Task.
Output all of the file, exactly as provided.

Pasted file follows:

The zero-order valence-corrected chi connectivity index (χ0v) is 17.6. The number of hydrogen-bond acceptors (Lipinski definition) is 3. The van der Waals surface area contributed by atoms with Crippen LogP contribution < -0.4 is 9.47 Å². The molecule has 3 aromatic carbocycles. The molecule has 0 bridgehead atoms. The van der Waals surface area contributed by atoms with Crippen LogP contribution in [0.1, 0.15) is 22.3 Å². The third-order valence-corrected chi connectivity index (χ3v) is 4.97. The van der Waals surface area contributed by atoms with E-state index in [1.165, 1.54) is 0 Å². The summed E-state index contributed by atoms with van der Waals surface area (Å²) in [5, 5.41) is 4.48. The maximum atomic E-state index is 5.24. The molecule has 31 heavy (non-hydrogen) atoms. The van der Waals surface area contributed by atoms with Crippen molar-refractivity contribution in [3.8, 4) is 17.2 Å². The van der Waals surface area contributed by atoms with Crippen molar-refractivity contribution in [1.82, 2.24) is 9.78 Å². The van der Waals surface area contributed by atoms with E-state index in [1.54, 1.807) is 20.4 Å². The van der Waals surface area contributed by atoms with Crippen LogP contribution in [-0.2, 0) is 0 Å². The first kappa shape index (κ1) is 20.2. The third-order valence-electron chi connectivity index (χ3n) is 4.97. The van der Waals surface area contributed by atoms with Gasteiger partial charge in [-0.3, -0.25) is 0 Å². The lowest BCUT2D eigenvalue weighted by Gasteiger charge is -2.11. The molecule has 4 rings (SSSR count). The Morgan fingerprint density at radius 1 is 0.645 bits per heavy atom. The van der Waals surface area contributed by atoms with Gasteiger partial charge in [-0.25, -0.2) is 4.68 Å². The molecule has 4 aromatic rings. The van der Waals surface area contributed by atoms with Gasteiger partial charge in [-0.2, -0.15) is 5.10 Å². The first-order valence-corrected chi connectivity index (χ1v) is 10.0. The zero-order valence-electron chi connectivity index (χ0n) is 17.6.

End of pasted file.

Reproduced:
The zero-order valence-corrected chi connectivity index (χ0v) is 17.6. The number of hydrogen-bond acceptors (Lipinski definition) is 3. The van der Waals surface area contributed by atoms with Crippen LogP contribution < -0.4 is 9.47 Å². The molecule has 3 aromatic carbocycles. The molecule has 0 bridgehead atoms. The van der Waals surface area contributed by atoms with Crippen LogP contribution in [0.1, 0.15) is 22.3 Å². The third-order valence-corrected chi connectivity index (χ3v) is 4.97. The van der Waals surface area contributed by atoms with E-state index in [1.165, 1.54) is 0 Å². The summed E-state index contributed by atoms with van der Waals surface area (Å²) in [5, 5.41) is 4.48. The maximum atomic E-state index is 5.24. The molecule has 31 heavy (non-hydrogen) atoms. The van der Waals surface area contributed by atoms with Crippen molar-refractivity contribution in [3.8, 4) is 17.2 Å². The van der Waals surface area contributed by atoms with Crippen molar-refractivity contribution in [1.82, 2.24) is 9.78 Å². The van der Waals surface area contributed by atoms with E-state index in [1.54, 1.807) is 20.4 Å². The van der Waals surface area contributed by atoms with Crippen LogP contribution in [-0.2, 0) is 0 Å². The first kappa shape index (κ1) is 20.2. The third-order valence-electron chi connectivity index (χ3n) is 4.97. The van der Waals surface area contributed by atoms with Gasteiger partial charge in [-0.3, -0.25) is 0 Å². The lowest BCUT2D eigenvalue weighted by Gasteiger charge is -2.11. The molecule has 4 rings (SSSR count). The Morgan fingerprint density at radius 1 is 0.645 bits per heavy atom. The van der Waals surface area contributed by atoms with Gasteiger partial charge in [-0.25, -0.2) is 4.68 Å². The molecule has 4 aromatic rings. The van der Waals surface area contributed by atoms with Gasteiger partial charge in [-0.2, -0.15) is 5.10 Å². The first-order valence-corrected chi connectivity index (χ1v) is 10.0. The zero-order valence-electron chi connectivity index (χ0n) is 17.6.